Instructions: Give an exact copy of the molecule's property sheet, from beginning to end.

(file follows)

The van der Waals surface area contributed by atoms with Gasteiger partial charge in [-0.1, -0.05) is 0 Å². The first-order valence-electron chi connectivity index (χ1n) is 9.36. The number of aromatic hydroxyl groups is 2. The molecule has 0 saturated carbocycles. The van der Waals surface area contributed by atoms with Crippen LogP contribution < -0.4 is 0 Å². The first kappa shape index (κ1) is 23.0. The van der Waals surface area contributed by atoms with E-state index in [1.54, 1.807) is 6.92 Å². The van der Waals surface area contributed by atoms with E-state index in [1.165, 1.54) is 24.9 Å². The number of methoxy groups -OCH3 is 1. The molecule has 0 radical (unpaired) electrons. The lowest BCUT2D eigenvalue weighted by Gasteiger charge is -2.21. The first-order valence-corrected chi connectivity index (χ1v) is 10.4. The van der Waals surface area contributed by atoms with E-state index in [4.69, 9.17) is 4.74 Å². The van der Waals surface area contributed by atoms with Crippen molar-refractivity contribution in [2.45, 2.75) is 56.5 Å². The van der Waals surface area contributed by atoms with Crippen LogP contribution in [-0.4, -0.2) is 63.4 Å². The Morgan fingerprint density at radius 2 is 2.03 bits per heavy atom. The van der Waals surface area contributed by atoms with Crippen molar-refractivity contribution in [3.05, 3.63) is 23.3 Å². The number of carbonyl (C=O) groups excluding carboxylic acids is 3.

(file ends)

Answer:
The van der Waals surface area contributed by atoms with Gasteiger partial charge in [-0.1, -0.05) is 0 Å². The first-order valence-electron chi connectivity index (χ1n) is 9.36. The number of aromatic hydroxyl groups is 2. The molecule has 0 saturated carbocycles. The van der Waals surface area contributed by atoms with Crippen LogP contribution < -0.4 is 0 Å². The first kappa shape index (κ1) is 23.0. The van der Waals surface area contributed by atoms with E-state index in [1.54, 1.807) is 6.92 Å². The van der Waals surface area contributed by atoms with E-state index in [1.165, 1.54) is 24.9 Å². The number of methoxy groups -OCH3 is 1. The molecule has 0 radical (unpaired) electrons. The lowest BCUT2D eigenvalue weighted by Gasteiger charge is -2.21. The first-order valence-corrected chi connectivity index (χ1v) is 10.4. The van der Waals surface area contributed by atoms with E-state index in [4.69, 9.17) is 4.74 Å². The van der Waals surface area contributed by atoms with Crippen molar-refractivity contribution in [2.45, 2.75) is 56.5 Å². The van der Waals surface area contributed by atoms with Crippen LogP contribution in [-0.4, -0.2) is 63.4 Å². The Morgan fingerprint density at radius 2 is 2.03 bits per heavy atom. The van der Waals surface area contributed by atoms with Crippen molar-refractivity contribution in [3.05, 3.63) is 23.3 Å². The number of carbonyl (C=O) groups excluding carboxylic acids is 3.